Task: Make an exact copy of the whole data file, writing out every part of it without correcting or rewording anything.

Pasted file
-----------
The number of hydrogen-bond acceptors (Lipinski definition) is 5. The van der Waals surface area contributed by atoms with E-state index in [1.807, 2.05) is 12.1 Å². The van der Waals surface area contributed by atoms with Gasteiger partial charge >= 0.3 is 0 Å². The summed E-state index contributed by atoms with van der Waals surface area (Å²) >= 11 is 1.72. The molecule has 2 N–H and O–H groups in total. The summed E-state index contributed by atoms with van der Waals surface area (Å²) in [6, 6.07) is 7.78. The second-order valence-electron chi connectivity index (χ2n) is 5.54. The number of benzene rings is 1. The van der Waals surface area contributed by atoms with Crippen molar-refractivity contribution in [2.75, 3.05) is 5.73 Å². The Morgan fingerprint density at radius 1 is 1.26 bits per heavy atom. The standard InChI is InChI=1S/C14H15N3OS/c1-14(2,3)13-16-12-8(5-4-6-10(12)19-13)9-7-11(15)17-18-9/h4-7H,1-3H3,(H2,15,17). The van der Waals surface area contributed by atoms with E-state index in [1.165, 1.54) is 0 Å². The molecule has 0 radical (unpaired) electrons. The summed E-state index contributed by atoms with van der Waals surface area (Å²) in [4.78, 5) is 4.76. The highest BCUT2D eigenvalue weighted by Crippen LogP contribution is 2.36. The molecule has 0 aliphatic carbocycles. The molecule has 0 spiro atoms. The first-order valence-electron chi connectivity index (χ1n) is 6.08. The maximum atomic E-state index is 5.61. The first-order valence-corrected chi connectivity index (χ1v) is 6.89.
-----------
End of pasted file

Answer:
The number of hydrogen-bond acceptors (Lipinski definition) is 5. The van der Waals surface area contributed by atoms with E-state index in [1.807, 2.05) is 12.1 Å². The van der Waals surface area contributed by atoms with Gasteiger partial charge >= 0.3 is 0 Å². The summed E-state index contributed by atoms with van der Waals surface area (Å²) >= 11 is 1.72. The molecule has 2 N–H and O–H groups in total. The summed E-state index contributed by atoms with van der Waals surface area (Å²) in [6, 6.07) is 7.78. The second-order valence-electron chi connectivity index (χ2n) is 5.54. The number of benzene rings is 1. The van der Waals surface area contributed by atoms with Crippen molar-refractivity contribution in [2.75, 3.05) is 5.73 Å². The Morgan fingerprint density at radius 1 is 1.26 bits per heavy atom. The standard InChI is InChI=1S/C14H15N3OS/c1-14(2,3)13-16-12-8(5-4-6-10(12)19-13)9-7-11(15)17-18-9/h4-7H,1-3H3,(H2,15,17). The van der Waals surface area contributed by atoms with E-state index in [1.165, 1.54) is 0 Å². The molecule has 0 radical (unpaired) electrons. The summed E-state index contributed by atoms with van der Waals surface area (Å²) in [4.78, 5) is 4.76. The highest BCUT2D eigenvalue weighted by Crippen LogP contribution is 2.36. The molecule has 0 aliphatic carbocycles. The molecule has 0 spiro atoms. The first-order valence-electron chi connectivity index (χ1n) is 6.08. The maximum atomic E-state index is 5.61. The first-order valence-corrected chi connectivity index (χ1v) is 6.89.